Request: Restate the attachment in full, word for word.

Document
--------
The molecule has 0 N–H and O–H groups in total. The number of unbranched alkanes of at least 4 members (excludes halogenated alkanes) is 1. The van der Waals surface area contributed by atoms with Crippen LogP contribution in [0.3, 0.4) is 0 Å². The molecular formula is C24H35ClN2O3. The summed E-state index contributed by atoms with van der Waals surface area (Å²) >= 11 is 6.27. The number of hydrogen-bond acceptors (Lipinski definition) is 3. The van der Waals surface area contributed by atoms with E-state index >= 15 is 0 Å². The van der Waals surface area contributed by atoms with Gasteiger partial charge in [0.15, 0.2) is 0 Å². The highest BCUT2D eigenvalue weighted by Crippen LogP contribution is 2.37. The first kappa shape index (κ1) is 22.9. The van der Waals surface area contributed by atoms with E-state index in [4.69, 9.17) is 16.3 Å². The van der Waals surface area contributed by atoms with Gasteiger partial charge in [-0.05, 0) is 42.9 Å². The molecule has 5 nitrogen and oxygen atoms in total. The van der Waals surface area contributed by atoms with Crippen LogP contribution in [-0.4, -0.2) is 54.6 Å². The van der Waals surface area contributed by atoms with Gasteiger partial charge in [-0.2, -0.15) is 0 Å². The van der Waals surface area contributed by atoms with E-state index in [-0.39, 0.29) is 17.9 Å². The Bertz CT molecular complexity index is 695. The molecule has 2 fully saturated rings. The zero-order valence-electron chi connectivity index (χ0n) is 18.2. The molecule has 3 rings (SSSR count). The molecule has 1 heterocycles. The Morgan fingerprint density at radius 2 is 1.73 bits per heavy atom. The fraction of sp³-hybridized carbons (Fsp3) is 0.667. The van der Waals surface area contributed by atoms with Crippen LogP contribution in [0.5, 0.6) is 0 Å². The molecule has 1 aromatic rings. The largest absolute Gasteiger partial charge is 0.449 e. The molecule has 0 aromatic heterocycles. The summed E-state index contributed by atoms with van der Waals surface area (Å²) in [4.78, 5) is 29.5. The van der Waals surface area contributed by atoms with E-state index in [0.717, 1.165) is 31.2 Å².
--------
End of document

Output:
The molecule has 0 N–H and O–H groups in total. The number of unbranched alkanes of at least 4 members (excludes halogenated alkanes) is 1. The van der Waals surface area contributed by atoms with Crippen LogP contribution in [0.3, 0.4) is 0 Å². The molecular formula is C24H35ClN2O3. The summed E-state index contributed by atoms with van der Waals surface area (Å²) >= 11 is 6.27. The number of hydrogen-bond acceptors (Lipinski definition) is 3. The van der Waals surface area contributed by atoms with E-state index >= 15 is 0 Å². The van der Waals surface area contributed by atoms with Gasteiger partial charge in [0.15, 0.2) is 0 Å². The highest BCUT2D eigenvalue weighted by Crippen LogP contribution is 2.37. The first kappa shape index (κ1) is 22.9. The van der Waals surface area contributed by atoms with E-state index in [4.69, 9.17) is 16.3 Å². The van der Waals surface area contributed by atoms with Gasteiger partial charge in [-0.05, 0) is 42.9 Å². The molecule has 5 nitrogen and oxygen atoms in total. The van der Waals surface area contributed by atoms with Crippen LogP contribution in [-0.4, -0.2) is 54.6 Å². The van der Waals surface area contributed by atoms with Gasteiger partial charge in [-0.2, -0.15) is 0 Å². The van der Waals surface area contributed by atoms with E-state index in [-0.39, 0.29) is 17.9 Å². The Bertz CT molecular complexity index is 695. The molecule has 2 fully saturated rings. The zero-order valence-electron chi connectivity index (χ0n) is 18.2. The molecule has 3 rings (SSSR count). The molecule has 1 heterocycles. The Morgan fingerprint density at radius 2 is 1.73 bits per heavy atom. The fraction of sp³-hybridized carbons (Fsp3) is 0.667. The van der Waals surface area contributed by atoms with Crippen LogP contribution in [0.5, 0.6) is 0 Å². The molecule has 1 aromatic rings. The largest absolute Gasteiger partial charge is 0.449 e. The molecule has 0 aromatic heterocycles. The summed E-state index contributed by atoms with van der Waals surface area (Å²) in [4.78, 5) is 29.5. The van der Waals surface area contributed by atoms with E-state index in [0.717, 1.165) is 31.2 Å².